Interdependency Application # 2
COMPOUND SET: DIFFERENT SYNERGISTS, SAME PRIME MOVER
This involves performing, back-to-back and without rest, exercises that employ different synergists but work the same prime mover.
For example, when working your delts, begin with Military Press, where the synergist is the triceps, and then immediately (no rest!) do a set of Upright Rows, where the synergist is the' trapezius. This combination will give you a better burn than most other complete delt routines, even those containing five or six exercises.
Interdependency Application # 3
As mentioned above, any muscle can act as prime mover, synergist, or stabilizer, depending on the movement. Tiring the prime mover is the goal of any exercise.
In certain exercises employing synergists, the synergists have more endurance than the prime mover. When performing these exercises, the prime mover tires first, accomplishing the goal.
In other exercises, though, the synergists have less endurance than the prime mover. That creates a problem. When performing these exercises, the synergists tire first, and the prime mover doesn't get a good workout.
The solution? Start by doing exercises that tire the prime mover without tiring the synergists. Then do the synergist-dependent exercise. As a result of pre-exhausting like this, you once again have the ideal situation: the prime mover, not the synergists, becomes the limiting factor in the exercise.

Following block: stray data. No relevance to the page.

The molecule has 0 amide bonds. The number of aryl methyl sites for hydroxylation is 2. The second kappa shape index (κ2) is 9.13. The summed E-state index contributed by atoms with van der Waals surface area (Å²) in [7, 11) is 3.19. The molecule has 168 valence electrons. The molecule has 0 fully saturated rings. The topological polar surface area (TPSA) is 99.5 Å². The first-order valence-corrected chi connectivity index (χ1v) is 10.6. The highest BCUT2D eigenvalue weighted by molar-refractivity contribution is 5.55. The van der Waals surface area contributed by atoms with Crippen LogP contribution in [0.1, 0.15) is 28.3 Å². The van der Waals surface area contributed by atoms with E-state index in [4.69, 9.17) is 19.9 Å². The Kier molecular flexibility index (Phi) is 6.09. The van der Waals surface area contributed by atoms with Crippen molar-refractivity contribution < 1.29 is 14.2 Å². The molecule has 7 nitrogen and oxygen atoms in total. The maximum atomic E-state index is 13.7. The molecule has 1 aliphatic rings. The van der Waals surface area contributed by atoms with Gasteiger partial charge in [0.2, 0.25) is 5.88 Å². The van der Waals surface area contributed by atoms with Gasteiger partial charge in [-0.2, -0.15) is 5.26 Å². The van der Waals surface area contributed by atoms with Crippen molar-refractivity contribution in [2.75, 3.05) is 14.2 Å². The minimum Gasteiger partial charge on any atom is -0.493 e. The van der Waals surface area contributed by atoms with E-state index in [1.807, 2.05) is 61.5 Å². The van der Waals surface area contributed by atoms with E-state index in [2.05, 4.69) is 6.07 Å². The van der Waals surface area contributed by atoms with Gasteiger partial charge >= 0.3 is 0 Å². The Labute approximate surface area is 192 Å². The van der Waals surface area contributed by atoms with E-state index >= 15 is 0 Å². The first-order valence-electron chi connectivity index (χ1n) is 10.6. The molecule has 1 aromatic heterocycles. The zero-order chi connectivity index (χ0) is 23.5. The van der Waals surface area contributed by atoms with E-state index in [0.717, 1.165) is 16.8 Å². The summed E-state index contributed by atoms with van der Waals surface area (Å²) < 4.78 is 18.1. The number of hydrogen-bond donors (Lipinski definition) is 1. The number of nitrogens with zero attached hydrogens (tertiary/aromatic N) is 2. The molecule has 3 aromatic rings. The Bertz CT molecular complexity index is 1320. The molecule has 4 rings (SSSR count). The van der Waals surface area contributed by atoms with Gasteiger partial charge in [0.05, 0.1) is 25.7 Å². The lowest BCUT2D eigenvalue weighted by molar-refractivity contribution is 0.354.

When doing Close-Grip Pull-Downs, the biceps (synergists) often have less endurance than the upper back (prime mover). You get around this limitation by pre-exhausting the upper back with the Scapular Rolls exercise, described on. Scapular Rolls works the upper back without relying on the biceps. Then when you do Close-Grip Pull-Downs, the upper back is already tired; performance is limited by the upper back, not biceps. Result: a good workout for the upper back.
You also apply the same principle to sequencing a group of exercises. Each exercise for a body part tires the prime mover. Some exercises also tire the synergists. If you alternate exercises that tire the synergists with those that don't, the prime mover gets progressively more tired while the synergists have a chance to recover.
Notice Wide-Grip Chins are at the very end. This exercise, notorious for being limited by the strength of the biceps and for being only moderately effective for inducing lat growth, becomes extremely effective-and is not limited by the biceps-due to its location in the sequence.